1965 Rambler Marlin, part of the 1960’s American Motors Rambler line
1965 Rambler Marlin hardtop coupe

The 1965 Rambler Marlin was American Motors' attempt to cash in on the sporty fastback craze of the mid-1960's. Essentially, it was a re-roofed version of the intermediate Rambler Classic, yielding "3+3" seating. Styling, created by Richard A. Teague, was first seen on a handsome 1964 show car, the Tarpon, based on the smaller Rambler American platform (which would have made it a 2+2).

While its sweeping fastback looked good, it did not suit the larger-scale Classic, and was aggravated by that car's nose, which looked too short and stubby in relation. It came out shortly after the Plymouth Barracuda, so comparisons were inevitable. Though the Marlin had a nice optional bucket-seat interior, it lacked the Plymouth's fold-down rear seat.

The Rambler nameplate was removed for the carryover 1966 version, and for 1967 the Marlin was switched to the longer Ambassador chassis, which yielded more pleasing overall proportions. But it was too late -- Marlin never really picked up enough buyer support to warrant continuing it. Besides, AMC had a more attractive sporty car ready in the 1968 Javelin.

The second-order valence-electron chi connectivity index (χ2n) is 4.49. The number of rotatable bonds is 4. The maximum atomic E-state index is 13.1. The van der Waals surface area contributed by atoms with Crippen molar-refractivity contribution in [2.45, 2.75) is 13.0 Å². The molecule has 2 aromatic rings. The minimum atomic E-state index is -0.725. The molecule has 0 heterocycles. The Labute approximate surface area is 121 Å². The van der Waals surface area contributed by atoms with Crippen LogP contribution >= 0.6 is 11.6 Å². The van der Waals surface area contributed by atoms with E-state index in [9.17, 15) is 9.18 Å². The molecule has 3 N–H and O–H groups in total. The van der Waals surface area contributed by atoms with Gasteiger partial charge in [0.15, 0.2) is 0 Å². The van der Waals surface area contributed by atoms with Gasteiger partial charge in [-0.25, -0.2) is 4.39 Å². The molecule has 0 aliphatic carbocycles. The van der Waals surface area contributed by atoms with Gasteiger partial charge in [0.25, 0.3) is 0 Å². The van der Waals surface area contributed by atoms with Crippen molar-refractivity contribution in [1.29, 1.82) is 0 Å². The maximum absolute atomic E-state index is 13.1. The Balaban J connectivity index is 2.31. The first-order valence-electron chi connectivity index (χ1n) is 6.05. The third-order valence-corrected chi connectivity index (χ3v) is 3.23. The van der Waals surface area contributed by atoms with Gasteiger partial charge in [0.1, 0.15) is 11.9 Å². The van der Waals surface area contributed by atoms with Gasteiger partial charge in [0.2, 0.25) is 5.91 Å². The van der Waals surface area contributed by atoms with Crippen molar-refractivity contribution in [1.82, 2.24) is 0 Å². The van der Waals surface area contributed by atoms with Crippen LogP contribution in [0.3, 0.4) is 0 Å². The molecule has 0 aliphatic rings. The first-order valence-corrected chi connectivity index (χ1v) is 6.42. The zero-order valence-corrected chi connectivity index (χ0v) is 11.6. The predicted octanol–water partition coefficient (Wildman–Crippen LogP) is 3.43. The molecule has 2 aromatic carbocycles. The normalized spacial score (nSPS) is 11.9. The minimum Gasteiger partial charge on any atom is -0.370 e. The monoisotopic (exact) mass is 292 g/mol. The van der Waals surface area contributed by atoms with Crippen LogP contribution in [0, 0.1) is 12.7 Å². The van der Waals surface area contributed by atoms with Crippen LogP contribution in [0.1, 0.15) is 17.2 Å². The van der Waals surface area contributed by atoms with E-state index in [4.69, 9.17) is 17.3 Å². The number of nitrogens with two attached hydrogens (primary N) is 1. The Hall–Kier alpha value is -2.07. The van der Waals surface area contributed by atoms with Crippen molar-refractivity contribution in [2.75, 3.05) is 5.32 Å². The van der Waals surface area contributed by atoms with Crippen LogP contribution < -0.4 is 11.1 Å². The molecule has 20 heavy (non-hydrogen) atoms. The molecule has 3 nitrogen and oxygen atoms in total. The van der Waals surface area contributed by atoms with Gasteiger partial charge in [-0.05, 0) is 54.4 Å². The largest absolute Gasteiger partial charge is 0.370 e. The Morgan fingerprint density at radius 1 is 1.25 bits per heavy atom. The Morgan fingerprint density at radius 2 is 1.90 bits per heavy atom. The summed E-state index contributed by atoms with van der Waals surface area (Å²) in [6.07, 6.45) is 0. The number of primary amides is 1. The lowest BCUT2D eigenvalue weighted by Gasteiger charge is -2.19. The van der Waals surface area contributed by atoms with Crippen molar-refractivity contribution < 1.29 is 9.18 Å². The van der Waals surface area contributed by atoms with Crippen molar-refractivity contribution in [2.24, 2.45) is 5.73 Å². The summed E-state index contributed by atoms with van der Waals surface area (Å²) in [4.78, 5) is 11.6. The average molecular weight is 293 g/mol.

Pluses of the 1965 Rambler Marlin:

  • Decent performance with optional drivetrains
  • Historical oddity
  • Plush, bucket-seat interior
  • Prices still low

Minuses of the 1965 Rambler Marlin:

  • "Distinctive" styling
  • Rust a constant worry
  • Slow to appreciate

Production of the 1965 Rambler Marlin:
10,327

Specifications of the 1965 Rambler Marlin:
Wheelbase, inches: 112.0
Length, inches: 195.0

Weight, pounds: 3,234

Price, new
: $3,100 (U.S.)

Engines for the 1965 Rambler Marlin:

TypeSize
Horsepower
Years
ohv I-6
232 cid
155
1965
ohv V-8
287 cid
198
1965
ohv V-8
327 cid
270
1965

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